The Five Mandates: Cornerstones of Today's Child Welfare System
Throughout the history of the United States, the child welfare system has evolved according to changing beliefs and attitudes about what role government should play in the protection and care of abused and neglected children. The great debate and dilemma for child protection services is the rights of parents versus the best interests of the child. During the last half of the twentieth century, federal and state laws have evolved dramatically within the context of a changing society highlighted by the establishment of five major child protection mandates among many other less significant but equally compelling expectations on the child protection services system.
Ohio law ((R.C. 5153.16(1)) mandates the public children protection services agency in each county to “(m)ake an investigation concerning any child alleged to be an abused, neglected, or dependent child.” Federal and state laws also detail how such investigations are to be done.
A child protection services investigation is the investigation of allegations into the neglect, abuse or dependency of a child or children. It is an administrative investigation and not a criminal investigation, and is done for the purpose of determining whether intervention is necessary to protect a child and to determine what services should be provided to a family. The investigation process begins with a report of child abuse and/or neglect of a child living with their birth family or other placement. Reports are screened to determine if the reported information constitutes a report of child abuse and/or neglect in accordance with federal law. In Ohio, an investigation can result in one of three findings: substantiated, indicated or unsubstantiated. The child protection services investigator is also responsible for assessing the risk of further harm or injury to a child.
The report must concern an alleged child victim under the age of eighteen, a parent or caregiver as the alleged perpetrator, or an unknown perpetrator, and an allegation that the condition of the child presents a substantial risk of harm to his health or welfare.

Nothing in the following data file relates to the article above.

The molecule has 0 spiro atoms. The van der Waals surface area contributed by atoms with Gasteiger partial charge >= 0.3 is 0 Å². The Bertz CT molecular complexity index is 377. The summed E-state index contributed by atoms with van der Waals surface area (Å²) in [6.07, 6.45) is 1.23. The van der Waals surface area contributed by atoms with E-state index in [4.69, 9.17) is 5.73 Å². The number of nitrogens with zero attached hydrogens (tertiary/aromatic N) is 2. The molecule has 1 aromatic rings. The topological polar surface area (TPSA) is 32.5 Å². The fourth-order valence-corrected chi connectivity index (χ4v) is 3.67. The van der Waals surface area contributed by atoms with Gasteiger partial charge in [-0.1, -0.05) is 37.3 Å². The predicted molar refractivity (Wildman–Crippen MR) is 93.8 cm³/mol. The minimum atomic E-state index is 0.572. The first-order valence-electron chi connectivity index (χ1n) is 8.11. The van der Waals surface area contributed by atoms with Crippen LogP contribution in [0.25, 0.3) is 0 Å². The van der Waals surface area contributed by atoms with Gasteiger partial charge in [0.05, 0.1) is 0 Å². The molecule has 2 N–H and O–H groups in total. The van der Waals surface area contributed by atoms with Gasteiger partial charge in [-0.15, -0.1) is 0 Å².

Child protection services investigations are separate and serve an altogether different purpose than police investigations into allegations of child abuse.
During the 1970s, as the number of children entering care significantly increased, so, too, did their length of stay in care. Lawmakers became increasingly concerned that many children were being removed from their homes unnecessarily, and that, once they entered foster care, inadequate efforts were made to either reunify them with their biological families or place them with adoptive families. By 1980, more than 550,000 children were placed in temporary foster care homes across the nation. In that same year, the Adoption Assistance and Child Welfare Act of 1980 (P.L. 96-272) was passed establishing a “reunification” mandate.
The Act was passed to correct or alleviate problems in the foster care system. A major goal of the act was to encourage social workers to work toward reunification of the family by making “reasonable efforts” to avoid long-term foster care for the children if possible. If the child could not be returned to the family, another plan was to be sought: adoption, long-term foster care or another permanency plan.
The Adoption and Safe Families Act of 1997 (P.L. 105-89) made the most significant changes to the child welfare law since they had been established in their current form in 1980. ASFA principally addressed three general perceptions about the current child welfare system:
- Children continued to remain too long in foster care;
- The child welfare system was biased toward family reunification and preservation at the expense of the safety and well-being of children; and
- Inadequate attention and resources were devoted to adoption as a permanent placement option for abused and neglected children.
As a result, three new major mandates were added to the child protection system, i.e., child safety, permanency and child well-being.
III. Child Safety
V. Child Well-Being
The child protection system today goes well beyond the traditional role of safety and permanency and recognizes the need to address the whole child and all of his or her needs. Thus, we are increasingly addressing child well-being indicators such as the child’s mental and physical health, including access to health care, cognitive functioning, social and emotional health and a wide range of variables including education, economic security, food and housing as well as family/neighborhood environments.
Call the Summit County Children Services hotline at 330-434-5437 if you have an immediate concern for the welfare of a child.